Oscar Traynor died at home in Dollymount on 14 December 1963. He was buried in Glasnevin’s Republican plot with full military honours. President de Valera paid a glowing tribute: “His character was one of the finest I have ever known – sincere, direct, truthful, just and courageous…..” adding that Traynor was a “friend, colleague and comrade he’d been privileged to know; and one of Ireland’s most devoted sons”.
In private life, Oscar was married to Northside Dubliner Annie Coyne in 1918.
They had a son and two daughters and the family lived in Clonmore Road, North Strand and later, on Dollymount Avenue. This writer recalls as a kid my late father Frank pointing out many a famous Old IRA man living in our locality and respectfully greeting “Mr This” or “Comdt. That”. But to this ignorant child of the ‘50’s dragged up on WW2 comics Mr Traynor did not look fierce enough for a soldier. He appeared more like a civil servant, as my Da was. To me, both were old-fashioned gents. Courteous, a little formal, no back-slappers. Hard-working, a bit quiet – unless annoyed. Serious, with strict principles. The two of them were also lifelong Pioneers (tee total); skilled with their hands – and staunch Dev and FF supporters in their different ways!
There was never any taint of abuse of position or corruption associated with Oscar Traynor, T.D. He was an old-fashioned, honest politician. For me it has been a pleasure to meet Oscar’s nephew Paul Gilligan, another old-style Dub gent, at recent commemorations of the Burning.
Oscar’s wife Annie seems to have shared his values and principles. After receiving an application form for the 1971 Army Widow’s Pension scheme the lady replied she did not intend to apply as she was in receipt of a pension sufficient for her needs. We could do with such selfless civic spirit today. Annie died in 1976 and was buried beside her husband in Glasnevin’s Republican Plot.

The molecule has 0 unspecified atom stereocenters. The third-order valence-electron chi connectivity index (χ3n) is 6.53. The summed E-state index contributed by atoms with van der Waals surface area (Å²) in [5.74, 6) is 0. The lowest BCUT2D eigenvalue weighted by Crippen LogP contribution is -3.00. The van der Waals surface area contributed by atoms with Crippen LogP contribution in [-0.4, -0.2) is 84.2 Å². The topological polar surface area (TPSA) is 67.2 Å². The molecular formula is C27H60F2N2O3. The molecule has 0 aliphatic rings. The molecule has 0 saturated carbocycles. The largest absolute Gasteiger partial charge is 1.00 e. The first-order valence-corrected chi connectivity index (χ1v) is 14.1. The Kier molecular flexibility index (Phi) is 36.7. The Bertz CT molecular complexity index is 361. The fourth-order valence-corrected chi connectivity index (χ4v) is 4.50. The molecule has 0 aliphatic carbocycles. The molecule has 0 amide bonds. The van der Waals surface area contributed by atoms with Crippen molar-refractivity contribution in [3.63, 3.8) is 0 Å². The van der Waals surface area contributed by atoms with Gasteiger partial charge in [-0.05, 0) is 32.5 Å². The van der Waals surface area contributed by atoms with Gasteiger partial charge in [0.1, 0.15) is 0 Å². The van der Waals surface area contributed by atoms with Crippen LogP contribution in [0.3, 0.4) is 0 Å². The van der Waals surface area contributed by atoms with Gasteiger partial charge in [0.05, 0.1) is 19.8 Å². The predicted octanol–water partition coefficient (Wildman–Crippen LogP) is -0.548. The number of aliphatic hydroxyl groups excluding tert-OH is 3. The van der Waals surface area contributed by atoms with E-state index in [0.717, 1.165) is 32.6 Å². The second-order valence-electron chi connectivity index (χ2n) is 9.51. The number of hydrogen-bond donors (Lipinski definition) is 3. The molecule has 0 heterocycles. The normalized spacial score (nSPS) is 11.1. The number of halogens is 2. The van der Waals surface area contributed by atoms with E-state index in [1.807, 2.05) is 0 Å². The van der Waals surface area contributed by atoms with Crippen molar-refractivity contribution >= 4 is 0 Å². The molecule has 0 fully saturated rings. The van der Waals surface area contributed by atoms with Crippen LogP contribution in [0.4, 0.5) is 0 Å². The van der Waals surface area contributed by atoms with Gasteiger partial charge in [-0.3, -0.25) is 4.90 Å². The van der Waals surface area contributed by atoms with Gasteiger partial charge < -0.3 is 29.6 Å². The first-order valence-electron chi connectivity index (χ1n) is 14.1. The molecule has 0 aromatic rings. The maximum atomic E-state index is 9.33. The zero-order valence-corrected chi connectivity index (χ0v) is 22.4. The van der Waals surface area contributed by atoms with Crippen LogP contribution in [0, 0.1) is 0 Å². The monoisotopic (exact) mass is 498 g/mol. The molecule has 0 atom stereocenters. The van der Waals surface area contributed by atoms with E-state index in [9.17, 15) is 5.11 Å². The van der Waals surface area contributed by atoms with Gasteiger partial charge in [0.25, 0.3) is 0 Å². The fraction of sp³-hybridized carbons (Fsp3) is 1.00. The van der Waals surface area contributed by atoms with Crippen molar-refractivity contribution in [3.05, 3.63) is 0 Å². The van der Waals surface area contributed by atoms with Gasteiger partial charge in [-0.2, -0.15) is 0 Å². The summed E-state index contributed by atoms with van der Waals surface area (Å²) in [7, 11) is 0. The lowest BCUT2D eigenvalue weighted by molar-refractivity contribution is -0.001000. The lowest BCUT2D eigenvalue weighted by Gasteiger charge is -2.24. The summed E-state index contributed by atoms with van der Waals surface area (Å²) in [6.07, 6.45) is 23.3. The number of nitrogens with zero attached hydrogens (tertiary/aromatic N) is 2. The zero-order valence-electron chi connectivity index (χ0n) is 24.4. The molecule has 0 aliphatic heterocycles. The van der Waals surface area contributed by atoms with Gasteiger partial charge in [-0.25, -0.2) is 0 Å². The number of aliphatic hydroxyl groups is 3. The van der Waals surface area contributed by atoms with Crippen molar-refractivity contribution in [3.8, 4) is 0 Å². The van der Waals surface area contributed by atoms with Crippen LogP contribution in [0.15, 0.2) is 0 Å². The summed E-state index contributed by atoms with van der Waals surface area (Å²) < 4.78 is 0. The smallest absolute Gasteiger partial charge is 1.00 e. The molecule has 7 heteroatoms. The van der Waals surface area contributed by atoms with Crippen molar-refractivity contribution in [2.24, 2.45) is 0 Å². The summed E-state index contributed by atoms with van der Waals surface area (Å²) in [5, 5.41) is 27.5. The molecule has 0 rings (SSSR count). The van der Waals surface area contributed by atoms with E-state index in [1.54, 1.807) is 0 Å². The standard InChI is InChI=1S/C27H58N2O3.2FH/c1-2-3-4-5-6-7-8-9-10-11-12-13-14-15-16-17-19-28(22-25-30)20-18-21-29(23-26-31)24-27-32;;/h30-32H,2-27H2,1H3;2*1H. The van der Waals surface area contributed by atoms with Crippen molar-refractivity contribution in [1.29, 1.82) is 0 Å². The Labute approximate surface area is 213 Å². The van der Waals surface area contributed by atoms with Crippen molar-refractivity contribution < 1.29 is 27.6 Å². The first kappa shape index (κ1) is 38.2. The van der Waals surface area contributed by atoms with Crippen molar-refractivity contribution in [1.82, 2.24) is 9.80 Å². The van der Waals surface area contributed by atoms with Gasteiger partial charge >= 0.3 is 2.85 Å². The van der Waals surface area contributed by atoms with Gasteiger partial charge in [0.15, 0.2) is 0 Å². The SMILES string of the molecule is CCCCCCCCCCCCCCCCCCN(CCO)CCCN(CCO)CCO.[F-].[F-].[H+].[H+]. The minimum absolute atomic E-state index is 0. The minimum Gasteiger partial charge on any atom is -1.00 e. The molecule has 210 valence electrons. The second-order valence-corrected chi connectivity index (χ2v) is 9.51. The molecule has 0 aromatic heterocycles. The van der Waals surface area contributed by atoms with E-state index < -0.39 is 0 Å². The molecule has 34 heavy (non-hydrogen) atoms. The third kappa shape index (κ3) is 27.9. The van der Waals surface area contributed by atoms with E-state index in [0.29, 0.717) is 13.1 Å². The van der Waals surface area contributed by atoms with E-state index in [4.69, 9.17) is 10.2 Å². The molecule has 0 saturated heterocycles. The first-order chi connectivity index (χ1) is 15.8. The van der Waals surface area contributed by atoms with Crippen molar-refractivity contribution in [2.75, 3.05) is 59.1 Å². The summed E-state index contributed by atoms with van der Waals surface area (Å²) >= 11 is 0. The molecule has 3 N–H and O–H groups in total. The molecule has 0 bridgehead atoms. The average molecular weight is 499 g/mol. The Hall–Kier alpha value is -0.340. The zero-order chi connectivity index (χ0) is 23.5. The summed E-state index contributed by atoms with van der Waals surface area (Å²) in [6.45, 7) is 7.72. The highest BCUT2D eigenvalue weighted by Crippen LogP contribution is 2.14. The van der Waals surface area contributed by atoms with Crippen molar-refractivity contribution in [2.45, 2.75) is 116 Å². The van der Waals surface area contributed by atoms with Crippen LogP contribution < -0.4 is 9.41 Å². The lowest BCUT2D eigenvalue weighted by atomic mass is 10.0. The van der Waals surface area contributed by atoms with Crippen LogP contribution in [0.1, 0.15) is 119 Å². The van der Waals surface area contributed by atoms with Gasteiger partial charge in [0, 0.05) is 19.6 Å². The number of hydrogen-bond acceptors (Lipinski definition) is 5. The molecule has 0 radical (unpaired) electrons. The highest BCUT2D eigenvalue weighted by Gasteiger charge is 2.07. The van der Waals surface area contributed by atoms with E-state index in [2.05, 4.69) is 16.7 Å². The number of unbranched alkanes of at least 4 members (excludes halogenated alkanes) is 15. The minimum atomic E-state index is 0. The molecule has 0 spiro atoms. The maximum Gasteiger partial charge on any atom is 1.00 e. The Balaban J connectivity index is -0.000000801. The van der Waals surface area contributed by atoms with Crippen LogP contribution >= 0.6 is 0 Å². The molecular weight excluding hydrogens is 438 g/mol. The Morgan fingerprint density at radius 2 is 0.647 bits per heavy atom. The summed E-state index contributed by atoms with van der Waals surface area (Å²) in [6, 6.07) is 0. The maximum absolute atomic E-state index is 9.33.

Ironically Traynor, as Minister for Justice, had a certain junior minister who later boasted of having done this State some service – self-serving & shameless posturing to cover corruption and greed, as we now know. Such a claim, if ever made by the modest Oscar Traynor, would have truthfully summed up his public life.
When he announced his retirement in the Dáil in 1961, it was reported he sat down to sustained applause from everyone present. He was both respected and popular with deputies of all parties.
These days we may be very cynical about all politicians; and regard “Don’t speak ill of the dead” as an outdated custom (never really honoured anyway!). Some may think the late lamented Irish Press could only have said good things about one of Dev’s men and a Director of that paper, on his death. Nevertheless the editorial tribute to Oscar Traynor from the Press of 16 December 1963 seems a fitting way to end this post:
“Not only did he earn the respect of his comrades in arms and later of the men he worked with in public life, but also the respect of those who were opposed to him. He had opponents, but no enemies. In friendship kindly and devoted, in his life’s work a man of principle….”.